Extract Meaningful Input From Your Clients – Investor’s Business Daily

Everywhere you turn, you’re asked to take an online survey. Maybe that’s why many advisors seek feedback the old-fashioned way: by asking for it in casual conversation.

XAutoplay: On | OffLike many professional service providers, advisors want to satisfy customers and get alerted if something’s amiss. They seek to retain clients and run a tight ship, and they crave feedback on how to continuously improve their operation.

So how do they solicit constructive feedback from clients and former clients? Better yet, how do they collect praise and share it with their team for some motivational uplift?

“We think feedback is important and we take it seriously,” said Vince DiLeva, a certified financial planner in Redondo Beach, Calif. “We get input on how our reports look, interactions with our staff, and topics we include in our quarterly newsletter to clients.”

Yet like many top financial advisors, DiLeva does not send out formal surveys. Instead, he and his colleagues at Signature Estate & Investment Advisors prefer to ask clients for feedback on an ongoing basis.

“If I’m in a meeting or on the phone with a client, I might ask what they thought of a recent change in our report,” he said. “They might say the font is too small or the colors we use on our chart make it hard to read. Everyone has different ideas on what they like and don’t like.”

The benefits of asking for input in the course of everyday conversation are twofold. First, clients are more apt to open up when the topic is fresh in their mind. The immediacy of feedback enhances its richness; if you ask people to comment on something that occurred a month ago, they may have little to offer.

Second, seeking input works better when you come right out and ask for it. With so many consumers fending off constant requests to complete online questionnaires, it’s refreshing when a service provider expresses a willingness to sit back and listen in real time to a client’s critique.

Pounce On Opportunities

Part of the challenge when asking for feedback is evaluating its merits. Clients of different ages and backgrounds may express wildly different preferences.

“You have to take it all in and look for the most common things you hear,” DiLeva said. “You home in on the couple of things that you hear consistently.”

It helps when you adopt an opportunistic mindset. Recently, a client called DiLeva to praise two of his staffers for their efforts in tracking down an old 403(b) account.

“In thanking me, she also told me about the steps she and my two employees went through,” he said. “It made me realize we could improve our processes to build efficiencies into the system.”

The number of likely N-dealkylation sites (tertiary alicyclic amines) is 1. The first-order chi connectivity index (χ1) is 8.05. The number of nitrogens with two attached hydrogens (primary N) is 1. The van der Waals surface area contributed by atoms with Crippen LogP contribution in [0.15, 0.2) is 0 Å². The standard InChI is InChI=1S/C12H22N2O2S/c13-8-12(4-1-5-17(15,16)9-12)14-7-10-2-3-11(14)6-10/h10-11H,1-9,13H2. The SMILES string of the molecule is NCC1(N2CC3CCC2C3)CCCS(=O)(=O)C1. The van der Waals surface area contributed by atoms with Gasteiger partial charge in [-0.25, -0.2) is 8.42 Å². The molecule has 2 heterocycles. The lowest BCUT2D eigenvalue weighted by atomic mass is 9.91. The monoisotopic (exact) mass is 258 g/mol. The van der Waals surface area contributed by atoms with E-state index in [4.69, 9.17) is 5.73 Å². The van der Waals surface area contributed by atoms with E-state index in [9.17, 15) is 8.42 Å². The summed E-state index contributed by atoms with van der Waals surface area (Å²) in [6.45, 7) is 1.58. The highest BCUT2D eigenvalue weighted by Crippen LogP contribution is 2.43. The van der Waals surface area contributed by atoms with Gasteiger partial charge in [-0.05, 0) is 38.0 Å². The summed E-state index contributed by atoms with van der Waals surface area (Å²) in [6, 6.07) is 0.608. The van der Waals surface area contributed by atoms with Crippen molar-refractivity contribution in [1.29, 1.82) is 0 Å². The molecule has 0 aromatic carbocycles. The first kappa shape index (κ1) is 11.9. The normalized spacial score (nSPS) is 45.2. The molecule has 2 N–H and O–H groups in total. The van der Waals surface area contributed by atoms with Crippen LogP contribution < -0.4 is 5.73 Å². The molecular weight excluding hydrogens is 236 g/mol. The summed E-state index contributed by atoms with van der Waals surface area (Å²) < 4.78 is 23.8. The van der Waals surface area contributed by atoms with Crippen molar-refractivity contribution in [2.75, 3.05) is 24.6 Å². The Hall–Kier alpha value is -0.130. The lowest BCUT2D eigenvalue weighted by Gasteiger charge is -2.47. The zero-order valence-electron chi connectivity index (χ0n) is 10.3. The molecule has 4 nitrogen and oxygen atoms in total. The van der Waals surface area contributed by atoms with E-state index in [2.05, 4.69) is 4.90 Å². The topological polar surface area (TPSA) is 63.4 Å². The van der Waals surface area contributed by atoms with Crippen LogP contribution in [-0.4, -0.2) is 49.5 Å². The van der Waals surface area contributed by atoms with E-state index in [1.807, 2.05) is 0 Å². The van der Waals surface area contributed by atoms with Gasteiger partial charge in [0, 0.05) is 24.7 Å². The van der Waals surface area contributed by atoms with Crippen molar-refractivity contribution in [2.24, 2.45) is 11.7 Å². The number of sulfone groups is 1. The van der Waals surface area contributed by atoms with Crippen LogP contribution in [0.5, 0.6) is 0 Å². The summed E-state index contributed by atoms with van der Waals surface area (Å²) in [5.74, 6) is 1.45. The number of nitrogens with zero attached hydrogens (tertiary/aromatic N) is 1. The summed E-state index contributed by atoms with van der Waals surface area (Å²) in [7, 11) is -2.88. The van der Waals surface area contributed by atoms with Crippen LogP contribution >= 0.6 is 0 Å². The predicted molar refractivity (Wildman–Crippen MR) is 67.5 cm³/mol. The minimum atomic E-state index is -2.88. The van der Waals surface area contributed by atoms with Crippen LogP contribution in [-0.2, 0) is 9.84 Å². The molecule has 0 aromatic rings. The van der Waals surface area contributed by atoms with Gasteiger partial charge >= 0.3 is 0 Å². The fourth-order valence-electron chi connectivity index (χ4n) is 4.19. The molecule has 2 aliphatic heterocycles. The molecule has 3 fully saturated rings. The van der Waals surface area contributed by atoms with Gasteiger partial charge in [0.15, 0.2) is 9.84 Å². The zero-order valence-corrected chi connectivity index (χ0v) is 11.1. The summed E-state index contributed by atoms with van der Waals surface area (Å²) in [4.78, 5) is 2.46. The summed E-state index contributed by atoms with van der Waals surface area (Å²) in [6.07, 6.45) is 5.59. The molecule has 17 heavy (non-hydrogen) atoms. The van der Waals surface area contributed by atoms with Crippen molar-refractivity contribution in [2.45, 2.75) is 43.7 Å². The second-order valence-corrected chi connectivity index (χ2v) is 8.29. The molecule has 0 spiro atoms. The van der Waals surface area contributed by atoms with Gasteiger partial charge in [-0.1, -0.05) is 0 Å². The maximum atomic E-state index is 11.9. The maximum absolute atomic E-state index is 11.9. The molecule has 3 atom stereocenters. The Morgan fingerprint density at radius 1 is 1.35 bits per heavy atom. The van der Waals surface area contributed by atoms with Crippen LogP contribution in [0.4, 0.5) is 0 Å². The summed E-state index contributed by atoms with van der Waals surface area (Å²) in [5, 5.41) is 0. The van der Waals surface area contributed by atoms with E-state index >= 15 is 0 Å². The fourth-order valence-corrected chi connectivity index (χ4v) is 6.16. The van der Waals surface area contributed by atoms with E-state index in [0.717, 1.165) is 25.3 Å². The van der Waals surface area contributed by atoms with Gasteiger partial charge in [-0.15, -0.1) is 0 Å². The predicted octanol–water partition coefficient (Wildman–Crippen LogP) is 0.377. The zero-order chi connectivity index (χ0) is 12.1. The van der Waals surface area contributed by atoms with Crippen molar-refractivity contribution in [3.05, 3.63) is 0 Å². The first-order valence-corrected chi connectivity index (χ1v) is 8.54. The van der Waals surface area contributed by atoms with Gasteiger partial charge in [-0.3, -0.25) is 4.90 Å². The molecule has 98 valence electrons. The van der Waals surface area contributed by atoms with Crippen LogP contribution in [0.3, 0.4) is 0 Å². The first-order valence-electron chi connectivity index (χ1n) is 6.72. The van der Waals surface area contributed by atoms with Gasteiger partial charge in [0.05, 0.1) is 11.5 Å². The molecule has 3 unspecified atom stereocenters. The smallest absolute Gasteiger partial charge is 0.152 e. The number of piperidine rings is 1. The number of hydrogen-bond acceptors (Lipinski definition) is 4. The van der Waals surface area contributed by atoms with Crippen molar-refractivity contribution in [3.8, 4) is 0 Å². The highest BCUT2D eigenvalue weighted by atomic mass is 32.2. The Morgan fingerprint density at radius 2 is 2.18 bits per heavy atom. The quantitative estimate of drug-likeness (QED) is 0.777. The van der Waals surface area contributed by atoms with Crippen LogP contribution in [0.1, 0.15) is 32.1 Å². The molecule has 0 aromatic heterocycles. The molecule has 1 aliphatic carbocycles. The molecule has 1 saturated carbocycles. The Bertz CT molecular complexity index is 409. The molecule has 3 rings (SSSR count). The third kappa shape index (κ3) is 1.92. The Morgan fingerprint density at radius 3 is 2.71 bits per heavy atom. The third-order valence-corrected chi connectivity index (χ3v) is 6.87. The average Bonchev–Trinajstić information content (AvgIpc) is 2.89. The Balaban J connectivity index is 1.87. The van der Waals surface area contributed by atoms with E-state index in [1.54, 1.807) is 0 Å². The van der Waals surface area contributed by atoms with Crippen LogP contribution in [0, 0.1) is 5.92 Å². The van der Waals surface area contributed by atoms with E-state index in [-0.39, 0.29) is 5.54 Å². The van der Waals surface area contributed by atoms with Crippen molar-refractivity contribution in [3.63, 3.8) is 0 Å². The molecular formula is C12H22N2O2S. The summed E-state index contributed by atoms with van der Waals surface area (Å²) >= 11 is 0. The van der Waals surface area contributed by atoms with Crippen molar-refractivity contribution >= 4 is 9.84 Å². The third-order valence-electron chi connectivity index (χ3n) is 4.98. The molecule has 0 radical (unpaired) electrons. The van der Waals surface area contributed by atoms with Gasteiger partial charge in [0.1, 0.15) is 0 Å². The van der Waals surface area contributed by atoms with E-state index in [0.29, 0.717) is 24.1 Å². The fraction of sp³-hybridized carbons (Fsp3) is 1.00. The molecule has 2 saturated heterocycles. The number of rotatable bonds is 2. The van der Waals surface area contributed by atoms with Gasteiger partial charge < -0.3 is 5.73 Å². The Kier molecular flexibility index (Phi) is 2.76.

In addition, DiLeva meets weekly with his team to share client feedback they’ve collected. In each meeting, they identify at least one idea that they can apply right away. Examples include steps to enhance record-keeping or facilitate communication with clients’ accountants to coordinate required minimum distributions.

To close the loop, DiLeva will update clients on the status of their suggestions. He may need to explain why their idea cannot come to fruition due to, say, compliance rules or the limits of technology.

“When you follow up, they feel heard,” he said.

Dangle An Incentive

While probing for feedback works well in informal conversations, you need to watch your wording. The way you frame your questions will largely determine the answers you get.

For example, it’s better to ask, “Can you share your impressions of the materials we sent?” than, “Were you pleased with the materials we sent?” Respondents tend to give more revealing answers if they’re addressing a neutrally worded, open-ended inquiry.

For those advisors who use online surveys, they learn that incentives count. Rewarding people for their time in filling out a questionnaire increases the response rate.

Dan Andrews, a certified financial planner in Greenwood Village, Colo., sends all clients a year-end survey using Wufoo.com. He poses three questions: What should we start doing? What should we stop doing? and What should we keep doing?

As a bonus, he invites respondents to vote on one of three nonprofits to receive 2% of his firm’s top-line revenue for the year. This adds a feel-good element to the process and reinforces the theme of altruism — a key aspect of his practice.

“We try to inspire our clients to give back,” Andrews said. “This 2% is a way to let them know that they’re giving back just by being our client” and completing our survey.


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